United States V. Khalid Sheikh Mohammed - Transfer of The Case To A Civilian Court

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Transfer of The Case To A Civilian Court

In July 2009 US Attorney General Eric Holder assigned eight experienced criminal prosecutors to build the best criminal case they could against Khalid Sheikh Mohammed and his co-conspirators. His prosecutors, Holder said, had “constructed a case that uses materials and evidence that does not derive from the techniques that were controversial,” which would “maximize our chances for success.” It was a driving concern to Holder that the case not rest on torture. “It’s a statement about what this Administration is about,” he said. “It’s a statement about this Attorney General. We are not going to use the products of interrogation techniques that this President has banned.”

On 13 November 2009 Eric Holder announced that Khalid Sheikh Mohammed, Ramzi bin al-Shibh, Walid bin Attash, Ali Abdul Aziz Ali and Mustafa Ahmed al-Hawsawi will all be transferred to the U.S. District Court for the Southern District of New York for trial. He also expressed confidence that an impartial jury would be found "to ensure a fair trial in New York."

A rally near the federal court building in Foley Square, in lower Manhattan, was held on 5 December 2010 at which the decision to transfer the case to a civilian court was severely criticized. It was organized, in part, by Debra Burlingame, the sister of the pilot Charles Burlingame, who was killed when Al Qaeda hijackers crashed the plane he had been flying into the Pentagon. Burlingame is one of the three founders of Keep America Safe, a new political-advocacy group. Andrew McCarthy, the former Chief Assistant U.S. Attorney who led the prosecution of the 1993 World Trade Center attack, spoke at this rally declaring that Eric Holder didn’t “understand what rule of law has always been in wartime.” He said, “It’s military commissions. It’s not to wrap our enemies in our Bill of Rights.”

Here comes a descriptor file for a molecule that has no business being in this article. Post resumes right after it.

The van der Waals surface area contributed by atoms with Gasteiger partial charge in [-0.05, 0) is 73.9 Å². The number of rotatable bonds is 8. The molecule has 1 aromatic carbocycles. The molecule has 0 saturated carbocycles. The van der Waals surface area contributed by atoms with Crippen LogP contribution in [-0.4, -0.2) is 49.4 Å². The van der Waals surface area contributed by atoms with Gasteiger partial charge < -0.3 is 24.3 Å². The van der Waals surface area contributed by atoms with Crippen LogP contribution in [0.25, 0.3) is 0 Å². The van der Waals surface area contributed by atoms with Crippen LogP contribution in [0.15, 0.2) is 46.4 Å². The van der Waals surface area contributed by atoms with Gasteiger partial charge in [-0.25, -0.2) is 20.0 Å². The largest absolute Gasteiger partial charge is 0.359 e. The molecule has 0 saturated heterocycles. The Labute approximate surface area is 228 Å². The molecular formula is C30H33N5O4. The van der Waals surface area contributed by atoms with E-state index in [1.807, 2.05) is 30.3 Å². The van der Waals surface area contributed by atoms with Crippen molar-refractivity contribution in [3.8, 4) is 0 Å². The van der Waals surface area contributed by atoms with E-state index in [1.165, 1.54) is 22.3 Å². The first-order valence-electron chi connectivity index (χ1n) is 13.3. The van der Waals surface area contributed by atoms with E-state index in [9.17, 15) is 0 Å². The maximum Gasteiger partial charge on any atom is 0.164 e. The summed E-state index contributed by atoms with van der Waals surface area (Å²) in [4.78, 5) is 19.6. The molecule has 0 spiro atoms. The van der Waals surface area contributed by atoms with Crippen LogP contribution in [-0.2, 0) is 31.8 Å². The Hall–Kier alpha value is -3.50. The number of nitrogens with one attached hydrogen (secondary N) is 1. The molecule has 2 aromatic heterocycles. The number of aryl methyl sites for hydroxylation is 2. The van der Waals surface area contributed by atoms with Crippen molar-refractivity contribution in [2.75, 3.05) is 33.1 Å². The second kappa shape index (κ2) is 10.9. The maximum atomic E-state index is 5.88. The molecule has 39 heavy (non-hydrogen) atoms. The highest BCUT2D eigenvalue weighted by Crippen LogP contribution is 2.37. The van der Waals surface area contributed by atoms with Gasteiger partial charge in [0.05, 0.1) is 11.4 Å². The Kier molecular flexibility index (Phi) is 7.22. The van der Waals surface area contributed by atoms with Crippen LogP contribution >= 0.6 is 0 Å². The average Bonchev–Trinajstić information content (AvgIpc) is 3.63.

In a letter to president Barack Obama, Dianne Feinstein, the chair of the Senate Intelligence Committee, suggested that holding a trial in New York was dangerous. “New York City has been a high-priority target since at least the first World Trade Center bombing,” she wrote. “The trial of the most significant terrorist in custody would add to the threat.”

On 21 January 2010 all charges have been withdrawn in the military commissions against the five suspects in the Sept. 11, 2001 terror attacks being held at Guantanamo Bay. The charges were dropped "without prejudice" - a procedural move that allows federal officials to transfer the men to trial in a civilian court and also leaves the door open, if necessary, to bring charges again in military commissions.

In February 2010 White House spokesman Robert Gibbs on CNN said that he expects Mr. Mohammed to be found guilty and executed. "Khalid Sheikh Mohammed is going to meet justice and he's going to meet his maker. He will be brought to justice and he's likely to be executed for the heinous crimes he committed," said The White House spokesperson's statement has been criticized as violating the principle of the presumption of innocence and has been characterized as egregious by an attorney of Guantanamo Bay detainees.

In February 2010 Fox News reported that the legal counsel of Khalid Sheikh Mohammed, and the legal counsel of several other captives, was halted without warning. The attorneys had made the trip to Guantanamo in the usual manner—a trip that requires advising authorities of the purpose of their trip. However, upon their arrival in Guantanamo, they were informed they were no longer allowed to see their clients. They were told that letters to their clients, telling them that they had travelled to Cuba, to see them, could not be delivered, as they were no longer authorized to write to their clients. Camp authorities told them that since the charges against their clients had been dropped, while the Department of Justice figured out where to charge them, they no longer needed legal counsel. Camp authorities told them that, henceforward, all access to the captives had to be approved by Jay Johnson, the Department of Defense's General Counsel. Fox reported that during earlier periods when the charges had been dropped the captives had still been allowed to see their attorneys. Fox claimed that questions they asked camp authorities lead to the captives' access to their attorneys being restored.

Read more about this topic:  United States V. Khalid Sheikh Mohammed

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